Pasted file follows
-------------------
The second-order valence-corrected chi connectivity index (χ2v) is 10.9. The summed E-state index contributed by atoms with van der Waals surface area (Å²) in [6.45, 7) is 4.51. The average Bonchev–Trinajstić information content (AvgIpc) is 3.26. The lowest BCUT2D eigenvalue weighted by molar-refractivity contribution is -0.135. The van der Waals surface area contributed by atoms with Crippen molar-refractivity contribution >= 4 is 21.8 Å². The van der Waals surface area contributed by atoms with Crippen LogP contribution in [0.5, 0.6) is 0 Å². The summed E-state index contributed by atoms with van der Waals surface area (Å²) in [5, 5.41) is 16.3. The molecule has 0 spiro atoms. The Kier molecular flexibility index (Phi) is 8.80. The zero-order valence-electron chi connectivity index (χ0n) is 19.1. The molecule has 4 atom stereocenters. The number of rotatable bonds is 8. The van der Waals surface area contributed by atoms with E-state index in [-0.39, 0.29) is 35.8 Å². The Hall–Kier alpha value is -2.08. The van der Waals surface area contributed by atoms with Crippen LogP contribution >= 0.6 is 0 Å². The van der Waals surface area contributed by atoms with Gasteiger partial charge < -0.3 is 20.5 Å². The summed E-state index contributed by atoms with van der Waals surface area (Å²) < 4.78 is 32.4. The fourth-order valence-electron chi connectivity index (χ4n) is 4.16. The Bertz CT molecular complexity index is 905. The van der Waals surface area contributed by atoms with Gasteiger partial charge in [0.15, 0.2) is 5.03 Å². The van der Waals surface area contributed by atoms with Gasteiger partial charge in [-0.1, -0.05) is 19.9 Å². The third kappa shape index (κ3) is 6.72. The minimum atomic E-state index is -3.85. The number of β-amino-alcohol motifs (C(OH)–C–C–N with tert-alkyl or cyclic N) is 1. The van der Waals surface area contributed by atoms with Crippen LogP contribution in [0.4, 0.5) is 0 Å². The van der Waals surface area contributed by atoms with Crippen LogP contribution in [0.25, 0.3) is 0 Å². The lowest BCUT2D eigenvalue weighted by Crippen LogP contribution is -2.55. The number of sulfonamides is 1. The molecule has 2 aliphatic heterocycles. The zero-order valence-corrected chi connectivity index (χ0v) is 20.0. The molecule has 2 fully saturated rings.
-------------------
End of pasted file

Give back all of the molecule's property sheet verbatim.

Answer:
The second-order valence-corrected chi connectivity index (χ2v) is 10.9. The summed E-state index contributed by atoms with van der Waals surface area (Å²) in [6.45, 7) is 4.51. The average Bonchev–Trinajstić information content (AvgIpc) is 3.26. The lowest BCUT2D eigenvalue weighted by molar-refractivity contribution is -0.135. The van der Waals surface area contributed by atoms with Crippen molar-refractivity contribution >= 4 is 21.8 Å². The van der Waals surface area contributed by atoms with Crippen LogP contribution in [0.5, 0.6) is 0 Å². The summed E-state index contributed by atoms with van der Waals surface area (Å²) in [5, 5.41) is 16.3. The molecule has 0 spiro atoms. The Kier molecular flexibility index (Phi) is 8.80. The zero-order valence-electron chi connectivity index (χ0n) is 19.1. The molecule has 4 atom stereocenters. The number of rotatable bonds is 8. The van der Waals surface area contributed by atoms with E-state index in [-0.39, 0.29) is 35.8 Å². The Hall–Kier alpha value is -2.08. The van der Waals surface area contributed by atoms with Crippen LogP contribution >= 0.6 is 0 Å². The van der Waals surface area contributed by atoms with Gasteiger partial charge < -0.3 is 20.5 Å². The summed E-state index contributed by atoms with van der Waals surface area (Å²) < 4.78 is 32.4. The fourth-order valence-electron chi connectivity index (χ4n) is 4.16. The Bertz CT molecular complexity index is 905. The van der Waals surface area contributed by atoms with Gasteiger partial charge in [0.15, 0.2) is 5.03 Å². The van der Waals surface area contributed by atoms with Gasteiger partial charge in [-0.1, -0.05) is 19.9 Å². The third kappa shape index (κ3) is 6.72. The minimum atomic E-state index is -3.85. The number of β-amino-alcohol motifs (C(OH)–C–C–N with tert-alkyl or cyclic N) is 1. The van der Waals surface area contributed by atoms with Crippen LogP contribution in [0.4, 0.5) is 0 Å². The van der Waals surface area contributed by atoms with Crippen LogP contribution in [0.25, 0.3) is 0 Å². The lowest BCUT2D eigenvalue weighted by Crippen LogP contribution is -2.55. The number of sulfonamides is 1. The molecule has 2 aliphatic heterocycles. The zero-order valence-corrected chi connectivity index (χ0v) is 20.0. The molecule has 2 fully saturated rings.